Sidney in Boston, Massachusetts, is curious about the diaeresis, that pair of dots that occasionally appear over a vowel in words such as naïve and coöperate. In ancient Greek diairesis, meaning “division,” applied to those dots in ancient Greek manuscripts, which helped separate syllables in writing that originally didn’t include spaces between words. This mark is also called a trema, from the Greek word for “perforation.” Early in the 20th century, editors at The New Yorker, decided this bit of punctuation would be helpful in words such as reëlect, where two vowels next to each other might suggest a confusing mispronunciation. However, the diaeresis is largely regarded as superfluous by the style guides used by other publications. In her delightful memoir, Between You & Me: Confessions of a Comma Queen (Bookshop|Amazon) a former copy editor at The New Yorker, notes that for many years an editor there stubbornly maintained the need for diaereses, but ultimately told a colleague he planned to discontinue their use. However, he died before sending out that memo, and The New Yorker still uses them today — despite the many complaints from its readers. A diaeresis differs from an umlaut, a diacritical mark that looks exactly the same, that in German indicates a vowel’s pronunciation to differentiate two words from each other.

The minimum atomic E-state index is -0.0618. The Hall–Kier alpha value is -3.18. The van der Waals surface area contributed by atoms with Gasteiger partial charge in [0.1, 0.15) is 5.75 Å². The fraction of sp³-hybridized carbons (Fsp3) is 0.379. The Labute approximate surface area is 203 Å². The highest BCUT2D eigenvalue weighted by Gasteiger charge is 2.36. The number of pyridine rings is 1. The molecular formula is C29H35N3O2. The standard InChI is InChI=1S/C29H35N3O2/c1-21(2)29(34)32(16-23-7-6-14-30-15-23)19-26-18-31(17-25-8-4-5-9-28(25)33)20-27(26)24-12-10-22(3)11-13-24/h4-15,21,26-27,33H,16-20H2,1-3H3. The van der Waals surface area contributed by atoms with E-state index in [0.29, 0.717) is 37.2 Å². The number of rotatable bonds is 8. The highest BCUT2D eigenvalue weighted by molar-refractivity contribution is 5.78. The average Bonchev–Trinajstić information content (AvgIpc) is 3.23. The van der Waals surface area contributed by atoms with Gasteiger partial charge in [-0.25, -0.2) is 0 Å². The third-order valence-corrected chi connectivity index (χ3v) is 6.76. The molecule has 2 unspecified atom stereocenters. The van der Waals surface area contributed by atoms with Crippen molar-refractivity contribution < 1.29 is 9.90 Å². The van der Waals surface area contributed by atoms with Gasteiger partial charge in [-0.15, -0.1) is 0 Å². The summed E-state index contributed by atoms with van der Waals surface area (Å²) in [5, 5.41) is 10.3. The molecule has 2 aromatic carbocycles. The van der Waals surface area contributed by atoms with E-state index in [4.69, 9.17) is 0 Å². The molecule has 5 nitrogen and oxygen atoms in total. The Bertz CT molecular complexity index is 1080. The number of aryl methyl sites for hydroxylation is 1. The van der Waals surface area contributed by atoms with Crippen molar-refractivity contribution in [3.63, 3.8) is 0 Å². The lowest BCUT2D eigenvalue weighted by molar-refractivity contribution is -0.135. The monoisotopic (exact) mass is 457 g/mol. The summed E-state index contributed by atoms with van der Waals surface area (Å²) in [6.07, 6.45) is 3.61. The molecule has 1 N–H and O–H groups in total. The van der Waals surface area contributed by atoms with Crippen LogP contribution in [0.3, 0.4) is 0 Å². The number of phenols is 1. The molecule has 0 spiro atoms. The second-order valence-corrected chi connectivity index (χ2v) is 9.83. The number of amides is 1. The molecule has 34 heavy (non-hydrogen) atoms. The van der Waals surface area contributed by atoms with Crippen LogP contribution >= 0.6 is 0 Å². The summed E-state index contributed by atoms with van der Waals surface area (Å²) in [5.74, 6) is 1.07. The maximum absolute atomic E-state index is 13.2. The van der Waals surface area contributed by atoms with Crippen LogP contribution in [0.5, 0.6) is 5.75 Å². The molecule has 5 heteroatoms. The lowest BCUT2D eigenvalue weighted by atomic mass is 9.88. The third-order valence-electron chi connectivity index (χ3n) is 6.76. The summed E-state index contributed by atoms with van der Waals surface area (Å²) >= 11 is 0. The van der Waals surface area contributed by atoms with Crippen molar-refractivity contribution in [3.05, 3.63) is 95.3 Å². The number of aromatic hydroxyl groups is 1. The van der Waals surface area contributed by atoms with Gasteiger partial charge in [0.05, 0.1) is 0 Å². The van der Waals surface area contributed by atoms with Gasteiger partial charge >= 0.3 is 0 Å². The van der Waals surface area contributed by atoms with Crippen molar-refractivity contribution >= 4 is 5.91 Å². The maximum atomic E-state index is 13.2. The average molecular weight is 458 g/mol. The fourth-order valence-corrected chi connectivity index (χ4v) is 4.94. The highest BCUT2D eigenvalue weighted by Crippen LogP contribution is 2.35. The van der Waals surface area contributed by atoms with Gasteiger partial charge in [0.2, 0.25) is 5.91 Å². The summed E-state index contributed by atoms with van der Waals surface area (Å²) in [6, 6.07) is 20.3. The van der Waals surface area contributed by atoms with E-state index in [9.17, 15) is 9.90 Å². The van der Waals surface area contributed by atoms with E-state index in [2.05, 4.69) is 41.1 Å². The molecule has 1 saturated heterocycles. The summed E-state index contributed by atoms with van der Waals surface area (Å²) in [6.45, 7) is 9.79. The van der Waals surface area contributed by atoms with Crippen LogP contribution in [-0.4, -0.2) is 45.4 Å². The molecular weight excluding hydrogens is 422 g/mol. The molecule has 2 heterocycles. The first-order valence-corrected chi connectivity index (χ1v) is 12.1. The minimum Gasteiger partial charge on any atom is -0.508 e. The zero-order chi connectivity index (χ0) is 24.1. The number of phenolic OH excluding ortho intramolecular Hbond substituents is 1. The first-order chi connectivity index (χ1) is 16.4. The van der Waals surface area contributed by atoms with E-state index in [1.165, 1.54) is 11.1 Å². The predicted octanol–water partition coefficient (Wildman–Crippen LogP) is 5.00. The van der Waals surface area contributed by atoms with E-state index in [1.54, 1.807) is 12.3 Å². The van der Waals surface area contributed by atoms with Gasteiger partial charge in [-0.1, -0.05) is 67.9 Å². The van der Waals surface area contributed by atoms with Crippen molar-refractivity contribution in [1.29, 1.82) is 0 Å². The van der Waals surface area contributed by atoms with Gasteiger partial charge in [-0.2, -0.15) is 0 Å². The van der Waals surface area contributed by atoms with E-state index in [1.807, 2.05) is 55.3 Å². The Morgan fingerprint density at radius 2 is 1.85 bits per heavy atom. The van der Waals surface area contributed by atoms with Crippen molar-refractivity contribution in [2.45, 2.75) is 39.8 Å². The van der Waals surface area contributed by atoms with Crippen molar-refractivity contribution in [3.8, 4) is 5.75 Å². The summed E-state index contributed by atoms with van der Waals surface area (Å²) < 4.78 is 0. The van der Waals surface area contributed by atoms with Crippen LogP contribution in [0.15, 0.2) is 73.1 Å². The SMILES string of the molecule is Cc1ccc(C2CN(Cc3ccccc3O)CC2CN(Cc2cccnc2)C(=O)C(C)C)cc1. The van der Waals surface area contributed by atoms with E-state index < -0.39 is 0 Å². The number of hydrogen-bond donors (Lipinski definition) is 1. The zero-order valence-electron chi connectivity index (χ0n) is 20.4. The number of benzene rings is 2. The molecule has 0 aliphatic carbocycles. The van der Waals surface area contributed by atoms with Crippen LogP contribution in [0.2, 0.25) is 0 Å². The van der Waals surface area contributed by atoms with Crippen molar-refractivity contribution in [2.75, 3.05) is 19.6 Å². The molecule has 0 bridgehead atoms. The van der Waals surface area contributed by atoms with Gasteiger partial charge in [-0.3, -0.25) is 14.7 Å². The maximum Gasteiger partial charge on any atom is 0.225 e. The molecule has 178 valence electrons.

When Sarah, of Yorktown, Virginia, moved to Santa Cruz, California, in her teens, she was intrigued by skateboard slang, particularly the use of the word barge to indicate “a challenging feat” or “a long distance.”